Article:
Alongside urbanised and more youthful formats, the YOG has also led the way with innovative mixed gender events, which are now also becoming commonplace at the Olympic Games.
At Tokyo 2020, for instance, there will be 18 mixed events – twice as many as Rio 2016 – while Beijing 2022 will feature new mixed events in short track speed skating, ski jumping, aerials and snowboard cross. The inclusion of these mixed events is a significant step towards achieving the 50 per cent gender balance at the Olympic Games and Olympic Winter Games for both athletes and events, which is a clear objective of Olympic Agenda 2020. It is also another concrete example of how the Games continue to lead the way in promoting gender equality in sport.
Ever since female athletes first competed in Paris in 1900 – before women had even been granted the right to vote in most countries around the world – the Olympic Games have played a key role in breaking down gender barriers.
According to Carraro, the ever-increasing participation of women at the Games has been one of the most important developments over the last 50 years and the milestone of full gender parity is a key target for the future.
“The growth of gender equality in the Olympic Programme is critical to us,” he says. “It has grown considerably since the first modern Olympic Games, and has been a real focus of recent decisions for the Olympic programme.”
We know every opportunity we provide for women in the Olympic Games has a flow-on impact for the promotion of gender equality and the opportunities that are given to female athletes around the world.Franco Carraro Chair of the IOC Olympic Programme Commission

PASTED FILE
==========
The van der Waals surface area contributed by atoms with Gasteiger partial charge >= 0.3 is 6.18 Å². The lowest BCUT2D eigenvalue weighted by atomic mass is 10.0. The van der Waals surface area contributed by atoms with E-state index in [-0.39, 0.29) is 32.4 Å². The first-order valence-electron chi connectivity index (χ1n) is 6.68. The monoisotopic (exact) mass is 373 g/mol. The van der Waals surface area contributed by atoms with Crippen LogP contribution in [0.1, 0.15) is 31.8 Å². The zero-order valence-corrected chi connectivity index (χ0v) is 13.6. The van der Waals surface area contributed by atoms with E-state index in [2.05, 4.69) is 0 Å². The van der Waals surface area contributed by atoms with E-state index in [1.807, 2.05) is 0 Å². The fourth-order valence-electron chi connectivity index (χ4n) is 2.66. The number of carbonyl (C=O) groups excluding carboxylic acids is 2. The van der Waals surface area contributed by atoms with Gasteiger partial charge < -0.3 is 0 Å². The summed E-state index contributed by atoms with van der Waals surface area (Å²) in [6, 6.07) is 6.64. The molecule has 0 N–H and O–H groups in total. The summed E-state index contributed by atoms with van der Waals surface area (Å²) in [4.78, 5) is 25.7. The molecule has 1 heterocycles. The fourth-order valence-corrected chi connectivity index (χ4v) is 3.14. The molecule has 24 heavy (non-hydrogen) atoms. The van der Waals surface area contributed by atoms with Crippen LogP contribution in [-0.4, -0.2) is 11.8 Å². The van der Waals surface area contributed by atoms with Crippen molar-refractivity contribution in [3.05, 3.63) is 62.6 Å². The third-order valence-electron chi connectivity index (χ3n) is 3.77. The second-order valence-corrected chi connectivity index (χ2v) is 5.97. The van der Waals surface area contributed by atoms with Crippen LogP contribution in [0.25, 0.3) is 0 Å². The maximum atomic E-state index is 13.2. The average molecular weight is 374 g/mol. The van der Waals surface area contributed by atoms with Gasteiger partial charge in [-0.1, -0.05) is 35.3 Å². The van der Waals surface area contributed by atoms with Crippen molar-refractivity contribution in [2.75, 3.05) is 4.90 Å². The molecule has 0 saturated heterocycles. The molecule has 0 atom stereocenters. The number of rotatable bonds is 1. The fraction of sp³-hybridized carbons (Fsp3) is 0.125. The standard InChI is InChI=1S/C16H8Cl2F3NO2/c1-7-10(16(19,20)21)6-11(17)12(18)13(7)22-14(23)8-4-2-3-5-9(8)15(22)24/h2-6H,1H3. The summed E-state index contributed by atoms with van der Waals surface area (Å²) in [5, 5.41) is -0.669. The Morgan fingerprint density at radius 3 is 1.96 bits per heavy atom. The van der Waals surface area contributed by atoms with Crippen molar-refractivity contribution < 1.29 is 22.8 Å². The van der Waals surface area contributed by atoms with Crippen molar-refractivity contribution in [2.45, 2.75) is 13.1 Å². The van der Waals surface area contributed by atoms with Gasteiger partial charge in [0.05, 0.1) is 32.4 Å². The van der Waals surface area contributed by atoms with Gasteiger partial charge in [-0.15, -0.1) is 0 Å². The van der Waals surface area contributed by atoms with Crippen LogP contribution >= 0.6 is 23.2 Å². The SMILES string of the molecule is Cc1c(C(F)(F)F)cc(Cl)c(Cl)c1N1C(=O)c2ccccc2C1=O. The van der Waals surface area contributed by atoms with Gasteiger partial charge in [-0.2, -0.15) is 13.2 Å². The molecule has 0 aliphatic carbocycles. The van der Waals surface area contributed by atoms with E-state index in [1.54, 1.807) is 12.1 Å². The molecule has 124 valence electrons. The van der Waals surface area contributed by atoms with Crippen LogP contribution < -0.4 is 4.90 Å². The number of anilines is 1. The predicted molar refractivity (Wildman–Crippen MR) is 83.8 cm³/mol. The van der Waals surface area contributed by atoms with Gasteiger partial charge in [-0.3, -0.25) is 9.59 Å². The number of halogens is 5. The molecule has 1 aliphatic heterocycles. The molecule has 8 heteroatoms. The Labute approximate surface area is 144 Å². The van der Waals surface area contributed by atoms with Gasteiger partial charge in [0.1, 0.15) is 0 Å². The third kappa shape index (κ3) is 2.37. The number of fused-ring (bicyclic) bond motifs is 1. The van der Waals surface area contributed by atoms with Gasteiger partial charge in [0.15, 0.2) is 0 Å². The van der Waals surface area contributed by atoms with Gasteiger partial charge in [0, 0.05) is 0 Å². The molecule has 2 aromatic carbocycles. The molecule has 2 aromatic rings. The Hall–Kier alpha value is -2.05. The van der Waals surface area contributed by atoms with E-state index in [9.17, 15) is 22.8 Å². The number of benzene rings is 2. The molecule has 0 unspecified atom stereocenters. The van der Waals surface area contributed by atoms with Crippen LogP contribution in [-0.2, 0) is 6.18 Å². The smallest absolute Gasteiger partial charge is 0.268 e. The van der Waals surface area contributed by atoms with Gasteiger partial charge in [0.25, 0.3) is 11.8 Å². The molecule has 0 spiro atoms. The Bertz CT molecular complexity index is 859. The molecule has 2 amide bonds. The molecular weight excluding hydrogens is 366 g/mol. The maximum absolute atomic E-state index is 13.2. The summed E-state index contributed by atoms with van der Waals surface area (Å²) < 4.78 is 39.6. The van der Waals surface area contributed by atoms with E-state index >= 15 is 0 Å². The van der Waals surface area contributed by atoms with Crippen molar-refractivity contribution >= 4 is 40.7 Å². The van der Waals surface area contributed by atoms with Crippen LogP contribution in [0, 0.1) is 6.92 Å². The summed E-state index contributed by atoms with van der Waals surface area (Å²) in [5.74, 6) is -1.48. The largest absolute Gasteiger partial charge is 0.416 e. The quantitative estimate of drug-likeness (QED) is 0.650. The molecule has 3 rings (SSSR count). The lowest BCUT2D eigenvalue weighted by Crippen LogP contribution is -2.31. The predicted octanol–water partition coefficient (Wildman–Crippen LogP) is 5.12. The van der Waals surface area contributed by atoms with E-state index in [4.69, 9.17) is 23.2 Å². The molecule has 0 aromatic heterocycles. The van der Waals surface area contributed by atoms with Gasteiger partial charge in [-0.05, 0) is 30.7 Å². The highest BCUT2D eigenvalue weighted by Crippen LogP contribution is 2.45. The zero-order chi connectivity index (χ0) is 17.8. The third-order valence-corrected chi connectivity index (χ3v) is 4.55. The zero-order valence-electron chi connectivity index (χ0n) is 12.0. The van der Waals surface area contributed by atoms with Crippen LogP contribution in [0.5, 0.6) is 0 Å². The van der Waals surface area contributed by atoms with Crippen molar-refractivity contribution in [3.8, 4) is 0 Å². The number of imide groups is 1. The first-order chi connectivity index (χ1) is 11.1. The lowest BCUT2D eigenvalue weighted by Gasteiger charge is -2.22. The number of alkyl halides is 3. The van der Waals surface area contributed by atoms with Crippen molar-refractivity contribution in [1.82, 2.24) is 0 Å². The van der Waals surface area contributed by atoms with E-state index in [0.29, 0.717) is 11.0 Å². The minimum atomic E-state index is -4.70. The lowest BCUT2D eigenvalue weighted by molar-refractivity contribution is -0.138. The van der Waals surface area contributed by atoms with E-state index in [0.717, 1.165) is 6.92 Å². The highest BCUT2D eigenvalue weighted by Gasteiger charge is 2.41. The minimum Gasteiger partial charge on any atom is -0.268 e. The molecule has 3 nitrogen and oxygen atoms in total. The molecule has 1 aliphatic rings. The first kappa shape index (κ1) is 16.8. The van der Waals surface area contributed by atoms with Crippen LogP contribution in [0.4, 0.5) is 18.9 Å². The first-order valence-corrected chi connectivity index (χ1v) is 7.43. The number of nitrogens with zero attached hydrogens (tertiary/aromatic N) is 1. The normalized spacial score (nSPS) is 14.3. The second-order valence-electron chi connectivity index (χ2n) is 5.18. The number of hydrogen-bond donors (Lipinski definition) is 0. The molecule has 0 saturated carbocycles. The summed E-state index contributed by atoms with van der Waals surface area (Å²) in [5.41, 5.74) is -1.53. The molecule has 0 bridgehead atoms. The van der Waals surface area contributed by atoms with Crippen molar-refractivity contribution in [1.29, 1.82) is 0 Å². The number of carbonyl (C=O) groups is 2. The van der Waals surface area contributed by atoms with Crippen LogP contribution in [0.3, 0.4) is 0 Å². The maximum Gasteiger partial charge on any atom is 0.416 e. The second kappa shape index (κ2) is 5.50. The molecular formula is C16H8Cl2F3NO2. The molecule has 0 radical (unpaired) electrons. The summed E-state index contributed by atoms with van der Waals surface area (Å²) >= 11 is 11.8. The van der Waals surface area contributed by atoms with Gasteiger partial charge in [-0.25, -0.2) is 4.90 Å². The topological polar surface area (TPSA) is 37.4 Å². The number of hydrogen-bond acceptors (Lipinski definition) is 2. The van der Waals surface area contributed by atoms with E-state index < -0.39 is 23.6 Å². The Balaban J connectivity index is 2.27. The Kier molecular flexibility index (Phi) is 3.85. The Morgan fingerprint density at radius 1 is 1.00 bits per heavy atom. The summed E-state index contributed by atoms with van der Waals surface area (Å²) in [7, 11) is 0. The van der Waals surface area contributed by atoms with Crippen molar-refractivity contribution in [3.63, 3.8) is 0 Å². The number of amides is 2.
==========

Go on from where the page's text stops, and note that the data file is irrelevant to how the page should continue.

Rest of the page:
Changes to the Olympic programme will lead to record female participation in Tokyo (48.8 per cent) and Beijing (45.4 per cent), but the YOG will once again lead the way with full gender parity already achieved at Buenos Aires 2018 and the upcoming Winter YOG Lausanne 2020. For Carraro, this milestone will also have a further impact beyond the Games. “It’s not just a statistic, because we know that every opportunity we provide for women in the Olympic Games has a flow-on impact for the promotion of gender equality and the opportunities that are given to female athletes around the world,” he says. “It influences increased quotas for women in other sporting events and leads to further investment in women’s sport at a national level. Equally the mixed events underline our approach by showcasing male and female athletes at the same level, in the same type of events, and competing as equals.”
In addition to paving the way for gender equality and providing a taste of what future Olympic sports programmes may look like, the YOG also offers a chance for fans to get a first glimpse of the next generation of sporting talent.
“We have already seen the importance of the YOG as a pathway to the Olympic Games,” says Carraro. “At Rio 2016, for example, we had over 500 athletes who had previously competed in the YOG, across a wide range of sports and NOCs.”
There were 4,000 more young athletes aiming to begin a similar journey to the Olympic Games in Buenos Aires this October, but what will the Games of the future look like when they make it there? According to John Coates, chair of the Executive Steering Committee for the “New Norm” and of the Coordination Commission for the Games of the XXXII Olympiad Tokyo 2020, among the most significant changes will be an increased flexibility for host cities, greater assistance from the IOC and the wider Olympic Movement, and an overall reduction in the costs and complexities of delivering the Games.
“From an organiser’s standpoint, the Games of the future will definitely be easier to organise,” he explains. “There will be strong collaboration with the Olympic Movement – from National Olympic Committees, the International Federations, the IOC – and there will be less pressure in the first three years of organisation.”